Friday, August 2, 2019

UP Kangri size M 75-100




The Kangri is UP’s high-end B with an aspect ratio of 6.3. A mix of light materials is used. 32g and 27g Porcher Skytex. UP says it’s light but also durable. The M size weighs around 4.0 kg. 

The lines used are a mix of Aramid- and Dynema-lines. They are exactly like the ones used on the Trango X-race. 

I flew the glider at 95 all up with an X-rated 6 harness. Launching the Kangri is straightforward without any delays.  The test is written after some series of flights in mixed conditions from light to some turbulent ones, and one flight with the company of a Swift 5 size SM 75-95, and another one with a Bonanza 2 EN-C size  (75-95). Those reference gliders in the B and C category were flown by very good pilots and gave me a complete idea about the performance ability of the UP Kangri M. 

At first, I can describe the handling as fairly agile for a 6.3 AR B glider. The brakes travel is medium to short with a linear and precise response. It’s not a Trango X-race handling, which remains ‘the’ one and favorite C glider regarding handling. But the Kangri reminded me a little bit of that handling with a more forgiving feel. Not as sharp as the Trango, and well placed in the B category in that matter.  I could describe the agility as a bit close to the Bonanza or the Artik 5.  The feel under it is slightly better understood than on a Delta 3 SM for example. But still, the Kangri is more tamed than any of those C’s described above.  Nevertheless, I could feel the aspect ratio, and I cannot put it in terms of feel next to a Mentor 6, or a Swift 5 for example. Those B’s are very tamed to compare. The Kangri feels like in between of those 2 categories, and that’s the best way I can describe it in terms of accessibility. The Sigma 10 and the Artik 5 are more demanding to fly. So I think I have placed it well for you to know  :-)

In terms of climbing ability, the pilot on the Swift 5 flew it at 90 all up ad he was climbing I think better than any CCC glider!  :-)  But in glide against the wind, he was penalized and a bit slow. The Swift 5 must be flown exactly at top weight or even 2 kilos more. (Just to be clear).  In terms of glide angle, the Kangri showed me a super nice gliding power that places it among the top 3 B’s in that matter.  But I needed to get a solid confirmation and flew it against a Bonanza 2 (EN-C) in some tricky and turbulent glides against the wind. After many attempts, the Kangri nearly matched the Bonanza 2 glide, but the C glider still had the edge.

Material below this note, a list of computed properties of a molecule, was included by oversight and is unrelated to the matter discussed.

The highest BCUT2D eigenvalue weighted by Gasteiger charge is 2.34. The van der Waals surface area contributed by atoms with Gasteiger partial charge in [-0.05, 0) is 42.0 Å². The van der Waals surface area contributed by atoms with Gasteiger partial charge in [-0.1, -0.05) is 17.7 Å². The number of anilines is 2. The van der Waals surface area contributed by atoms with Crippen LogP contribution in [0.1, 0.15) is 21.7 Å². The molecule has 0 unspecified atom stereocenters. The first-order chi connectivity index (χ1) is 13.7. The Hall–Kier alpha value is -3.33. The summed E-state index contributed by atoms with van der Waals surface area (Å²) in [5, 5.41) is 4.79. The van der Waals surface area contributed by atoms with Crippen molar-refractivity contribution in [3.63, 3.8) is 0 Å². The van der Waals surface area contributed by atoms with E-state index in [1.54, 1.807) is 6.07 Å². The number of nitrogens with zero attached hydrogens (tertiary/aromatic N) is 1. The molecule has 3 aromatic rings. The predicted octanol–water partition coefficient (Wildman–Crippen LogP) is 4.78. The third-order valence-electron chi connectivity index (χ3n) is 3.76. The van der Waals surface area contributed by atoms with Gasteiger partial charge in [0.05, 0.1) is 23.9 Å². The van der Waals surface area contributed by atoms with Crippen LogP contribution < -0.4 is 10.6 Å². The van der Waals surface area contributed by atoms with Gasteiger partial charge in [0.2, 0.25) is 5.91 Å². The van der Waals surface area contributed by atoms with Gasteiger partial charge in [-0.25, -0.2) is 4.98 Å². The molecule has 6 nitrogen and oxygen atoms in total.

In weak climbs against the Bonanza 2, the Kangri did very well and climbed next to it. Probably the B2 has a slight edge in float ability and climbing in very weak thermals.  

The trim speed is similar to the B2 and the Kangri has around 13 km/h over trim taken at 800 ASL.  The glide at the top speed is also similar to the top B’s. 

Ears are stable, efficient, and reopen quickly.

Conclusion: The Kangri is an interesting glider for XC with a very efficient package. Its definitely not a detuned C. The feel under it is never boring for those B pilots that need that extra C feel, but also less demanding in turbulent air than many C’s including 6 AR ones. 
Good handling and authority on the brakes, good speed, nice overall package.  Any pilot wishing to step to the C level in feel with plenty of performance, but needs a B rating, the Kangri is the way to go.  


This is only my opinion. Make your own !

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